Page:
MS, BSN, RN Community Parish Nurse St. Mary’s Hospital

What do you do as a parish nurse?  I am employed by St. Mary’s Hospital in partnership with the Triangle Community Ministry and have been in my current role as an advanced practice parish nurse for the past twelve years. St. Mary’s Hospital, the Triangle Community Ministry and the United Way of Dane County have all generously supported this nursing role for many years. 

Parish nursing, additionally known more inclusively as faith community nursing, is a “whole person” approach to health care offered within a traditional faith community or faith-based community ministry. We are experienced professional registered nurses, mature in our personal spirituality and faith, with current clinical nursing expertise necessary for this independent nursing role … Parish nurses have a number of gifts to offer their communities. These include integrator of health and healing, health advocate, health educator, personal health counselor, facilitator and developer of support groups, referral agent and liaison, developer and trainer of volunteers. How each nurse incorporates and develops the role is unique, specialized to meet the needs of the community they serve. 

You’ve been serving the Triangle Community since 2002. Tell us about that community.  I find that many people don’t know about this area across from Lake Monona, surrounded by three streets: Park, Regent and West Washington forming the triangular shape. Others may know it through the annual Triangle Ethnic Fest, celebrating the rich cultural diversity of this community every August.

I am one of three paid staff with the Triangle Community Ministry, … which has been bringing spiritual support and holistic health community nursing services to the residents of the Triangle neighborhood for over thirty years. TCM provides services that help residents overcome setbacks, identify goals, improve their life situation and connect with the community around them. 

Our services are available at no charge to any of the approximately 335 residents of the Triangle’s four low-income, government-subsidized apartment buildings, managed by Madison’s Community Development Authority. This housing is designated for the elderly and those with disabilities. Significant chronic health issues and/or major physical disabilities, compounded by fluctuating community health and social supports and funding, are daily challenges for about eighty-seven percent of the tenants living in this densely populated community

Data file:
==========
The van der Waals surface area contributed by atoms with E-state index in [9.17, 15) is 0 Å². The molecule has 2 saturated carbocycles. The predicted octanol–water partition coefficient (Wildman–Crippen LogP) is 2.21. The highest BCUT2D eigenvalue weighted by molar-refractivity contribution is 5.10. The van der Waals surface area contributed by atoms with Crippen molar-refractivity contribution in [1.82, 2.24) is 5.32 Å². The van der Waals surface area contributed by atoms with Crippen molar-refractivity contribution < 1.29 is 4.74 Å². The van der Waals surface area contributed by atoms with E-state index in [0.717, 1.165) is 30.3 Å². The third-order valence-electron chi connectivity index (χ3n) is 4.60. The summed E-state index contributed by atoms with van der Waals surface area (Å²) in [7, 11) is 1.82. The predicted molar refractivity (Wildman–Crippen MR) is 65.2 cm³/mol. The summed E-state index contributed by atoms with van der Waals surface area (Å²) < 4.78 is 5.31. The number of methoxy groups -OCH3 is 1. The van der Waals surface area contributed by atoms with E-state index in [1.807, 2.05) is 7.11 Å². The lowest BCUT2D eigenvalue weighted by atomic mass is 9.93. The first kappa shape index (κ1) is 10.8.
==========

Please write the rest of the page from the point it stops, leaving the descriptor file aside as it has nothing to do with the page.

Your nominator said you care for the mental, emotional, environmental and spiritual well-being of patients. How and why do you do this? I provide nursing services aimed at increasing an individual’s capacity for healthy choices, stress reduction and self-care of body, mind and spirit. I weave this whole-person care through all the services I provide, which include assessing health strengths and risks, monitoring chronic health conditions such as heart disease, hypertension, diabetes, mental health stability and the need for crisis intervention, fall risk, and understanding and proper use of medications and health treatment plans, especially after hospital discharge, emergency room or health provider visits. Often this requires assertive advocacy, role modeling to navigate the health care system, referral and follow-up with community health and social service providers. My role permits me to serve my clients in my office, in their apartments, in the hospital, in nursing homes, rehabilitation or hospice facilities, and I am able to provide support, advocacy and care coordination at appointments with health care providers.